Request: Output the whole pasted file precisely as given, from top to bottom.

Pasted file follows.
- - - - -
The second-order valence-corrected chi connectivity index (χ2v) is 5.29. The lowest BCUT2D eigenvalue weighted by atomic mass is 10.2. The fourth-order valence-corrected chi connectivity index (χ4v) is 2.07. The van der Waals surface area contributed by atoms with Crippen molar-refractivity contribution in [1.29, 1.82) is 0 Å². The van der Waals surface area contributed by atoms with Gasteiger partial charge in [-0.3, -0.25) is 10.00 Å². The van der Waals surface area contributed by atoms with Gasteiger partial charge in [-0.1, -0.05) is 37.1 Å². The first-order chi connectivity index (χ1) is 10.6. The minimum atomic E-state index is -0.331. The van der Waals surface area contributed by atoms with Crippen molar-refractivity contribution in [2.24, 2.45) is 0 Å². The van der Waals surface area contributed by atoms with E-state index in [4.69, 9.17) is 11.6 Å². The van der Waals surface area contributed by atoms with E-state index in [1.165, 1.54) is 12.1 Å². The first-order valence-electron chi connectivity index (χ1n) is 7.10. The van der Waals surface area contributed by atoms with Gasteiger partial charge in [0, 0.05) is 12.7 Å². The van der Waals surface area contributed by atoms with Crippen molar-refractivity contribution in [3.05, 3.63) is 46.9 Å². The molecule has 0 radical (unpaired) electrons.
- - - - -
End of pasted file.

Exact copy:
The second-order valence-corrected chi connectivity index (χ2v) is 5.29. The lowest BCUT2D eigenvalue weighted by atomic mass is 10.2. The fourth-order valence-corrected chi connectivity index (χ4v) is 2.07. The van der Waals surface area contributed by atoms with Crippen molar-refractivity contribution in [1.29, 1.82) is 0 Å². The van der Waals surface area contributed by atoms with Gasteiger partial charge in [-0.3, -0.25) is 10.00 Å². The van der Waals surface area contributed by atoms with Gasteiger partial charge in [-0.1, -0.05) is 37.1 Å². The first-order chi connectivity index (χ1) is 10.6. The minimum atomic E-state index is -0.331. The van der Waals surface area contributed by atoms with Crippen molar-refractivity contribution in [2.24, 2.45) is 0 Å². The van der Waals surface area contributed by atoms with E-state index in [4.69, 9.17) is 11.6 Å². The van der Waals surface area contributed by atoms with E-state index in [1.165, 1.54) is 12.1 Å². The first-order valence-electron chi connectivity index (χ1n) is 7.10. The van der Waals surface area contributed by atoms with Gasteiger partial charge in [0, 0.05) is 12.7 Å². The van der Waals surface area contributed by atoms with Crippen molar-refractivity contribution in [3.05, 3.63) is 46.9 Å². The molecule has 0 radical (unpaired) electrons.